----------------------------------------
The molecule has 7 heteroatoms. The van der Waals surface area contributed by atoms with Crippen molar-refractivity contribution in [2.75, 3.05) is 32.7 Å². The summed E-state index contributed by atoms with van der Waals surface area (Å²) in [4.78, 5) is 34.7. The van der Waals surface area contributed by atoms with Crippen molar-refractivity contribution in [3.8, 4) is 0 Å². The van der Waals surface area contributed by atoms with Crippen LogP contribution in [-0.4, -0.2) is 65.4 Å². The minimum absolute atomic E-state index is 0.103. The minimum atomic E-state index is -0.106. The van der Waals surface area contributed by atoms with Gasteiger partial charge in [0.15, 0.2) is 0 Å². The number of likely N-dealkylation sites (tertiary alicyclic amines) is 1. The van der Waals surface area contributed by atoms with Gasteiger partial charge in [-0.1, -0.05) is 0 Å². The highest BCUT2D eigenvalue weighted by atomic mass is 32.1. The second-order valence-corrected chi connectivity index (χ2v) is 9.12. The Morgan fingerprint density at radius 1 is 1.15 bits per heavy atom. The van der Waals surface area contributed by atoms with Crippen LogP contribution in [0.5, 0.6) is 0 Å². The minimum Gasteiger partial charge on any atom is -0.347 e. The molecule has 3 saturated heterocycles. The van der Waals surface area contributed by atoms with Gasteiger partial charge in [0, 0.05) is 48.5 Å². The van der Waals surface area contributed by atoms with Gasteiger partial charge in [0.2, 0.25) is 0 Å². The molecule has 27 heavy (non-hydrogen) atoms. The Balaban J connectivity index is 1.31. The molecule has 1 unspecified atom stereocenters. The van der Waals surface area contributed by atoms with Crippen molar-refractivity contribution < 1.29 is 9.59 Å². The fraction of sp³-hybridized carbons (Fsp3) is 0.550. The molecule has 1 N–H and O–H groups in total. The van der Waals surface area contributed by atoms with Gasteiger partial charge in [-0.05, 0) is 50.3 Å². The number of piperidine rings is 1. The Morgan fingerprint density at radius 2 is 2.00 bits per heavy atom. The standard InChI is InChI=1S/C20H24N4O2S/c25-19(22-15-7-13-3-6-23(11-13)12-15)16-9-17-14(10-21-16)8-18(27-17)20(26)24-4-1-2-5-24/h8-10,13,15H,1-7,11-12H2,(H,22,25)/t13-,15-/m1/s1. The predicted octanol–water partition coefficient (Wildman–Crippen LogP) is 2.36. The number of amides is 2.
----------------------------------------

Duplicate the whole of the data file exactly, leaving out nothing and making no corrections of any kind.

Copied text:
The molecule has 7 heteroatoms. The van der Waals surface area contributed by atoms with Crippen molar-refractivity contribution in [2.75, 3.05) is 32.7 Å². The summed E-state index contributed by atoms with van der Waals surface area (Å²) in [4.78, 5) is 34.7. The van der Waals surface area contributed by atoms with Crippen molar-refractivity contribution in [3.8, 4) is 0 Å². The van der Waals surface area contributed by atoms with Crippen LogP contribution in [-0.4, -0.2) is 65.4 Å². The minimum absolute atomic E-state index is 0.103. The minimum atomic E-state index is -0.106. The van der Waals surface area contributed by atoms with Gasteiger partial charge in [0.15, 0.2) is 0 Å². The number of likely N-dealkylation sites (tertiary alicyclic amines) is 1. The van der Waals surface area contributed by atoms with Gasteiger partial charge in [-0.1, -0.05) is 0 Å². The highest BCUT2D eigenvalue weighted by atomic mass is 32.1. The second-order valence-corrected chi connectivity index (χ2v) is 9.12. The Morgan fingerprint density at radius 1 is 1.15 bits per heavy atom. The van der Waals surface area contributed by atoms with Crippen LogP contribution in [0.5, 0.6) is 0 Å². The minimum Gasteiger partial charge on any atom is -0.347 e. The molecule has 3 saturated heterocycles. The van der Waals surface area contributed by atoms with Gasteiger partial charge in [0, 0.05) is 48.5 Å². The van der Waals surface area contributed by atoms with Gasteiger partial charge in [0.2, 0.25) is 0 Å². The molecule has 27 heavy (non-hydrogen) atoms. The Balaban J connectivity index is 1.31. The molecule has 1 unspecified atom stereocenters. The van der Waals surface area contributed by atoms with Crippen molar-refractivity contribution < 1.29 is 9.59 Å². The fraction of sp³-hybridized carbons (Fsp3) is 0.550. The molecule has 1 N–H and O–H groups in total. The van der Waals surface area contributed by atoms with Gasteiger partial charge in [-0.05, 0) is 50.3 Å². The number of piperidine rings is 1. The Morgan fingerprint density at radius 2 is 2.00 bits per heavy atom. The standard InChI is InChI=1S/C20H24N4O2S/c25-19(22-15-7-13-3-6-23(11-13)12-15)16-9-17-14(10-21-16)8-18(27-17)20(26)24-4-1-2-5-24/h8-10,13,15H,1-7,11-12H2,(H,22,25)/t13-,15-/m1/s1. The predicted octanol–water partition coefficient (Wildman–Crippen LogP) is 2.36. The number of amides is 2.